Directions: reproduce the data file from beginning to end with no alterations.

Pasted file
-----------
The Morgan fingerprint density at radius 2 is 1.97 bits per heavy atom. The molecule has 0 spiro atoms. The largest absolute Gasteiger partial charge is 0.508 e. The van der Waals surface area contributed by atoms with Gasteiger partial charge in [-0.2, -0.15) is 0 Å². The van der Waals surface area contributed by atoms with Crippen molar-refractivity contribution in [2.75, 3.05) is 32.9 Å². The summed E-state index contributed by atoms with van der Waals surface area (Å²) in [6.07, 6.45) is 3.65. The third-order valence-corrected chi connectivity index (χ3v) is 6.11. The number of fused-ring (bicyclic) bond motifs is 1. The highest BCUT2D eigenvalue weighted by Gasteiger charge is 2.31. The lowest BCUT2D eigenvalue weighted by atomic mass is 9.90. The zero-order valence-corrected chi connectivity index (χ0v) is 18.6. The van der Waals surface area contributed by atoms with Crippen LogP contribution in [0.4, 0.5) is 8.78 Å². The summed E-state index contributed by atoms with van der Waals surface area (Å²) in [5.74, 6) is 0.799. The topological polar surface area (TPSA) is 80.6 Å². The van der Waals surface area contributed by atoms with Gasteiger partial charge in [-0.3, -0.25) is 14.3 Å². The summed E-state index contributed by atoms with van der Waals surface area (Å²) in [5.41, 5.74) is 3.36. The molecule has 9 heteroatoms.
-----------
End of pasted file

The Morgan fingerprint density at radius 2 is 1.97 bits per heavy atom. The molecule has 0 spiro atoms. The largest absolute Gasteiger partial charge is 0.508 e. The van der Waals surface area contributed by atoms with Gasteiger partial charge in [-0.2, -0.15) is 0 Å². The van der Waals surface area contributed by atoms with Crippen molar-refractivity contribution in [2.75, 3.05) is 32.9 Å². The summed E-state index contributed by atoms with van der Waals surface area (Å²) in [6.07, 6.45) is 3.65. The third-order valence-corrected chi connectivity index (χ3v) is 6.11. The number of fused-ring (bicyclic) bond motifs is 1. The highest BCUT2D eigenvalue weighted by Gasteiger charge is 2.31. The lowest BCUT2D eigenvalue weighted by atomic mass is 9.90. The zero-order valence-corrected chi connectivity index (χ0v) is 18.6. The van der Waals surface area contributed by atoms with Crippen LogP contribution in [0.4, 0.5) is 8.78 Å². The summed E-state index contributed by atoms with van der Waals surface area (Å²) in [5.74, 6) is 0.799. The topological polar surface area (TPSA) is 80.6 Å². The van der Waals surface area contributed by atoms with Gasteiger partial charge in [-0.3, -0.25) is 14.3 Å². The summed E-state index contributed by atoms with van der Waals surface area (Å²) in [5.41, 5.74) is 3.36. The molecule has 9 heteroatoms.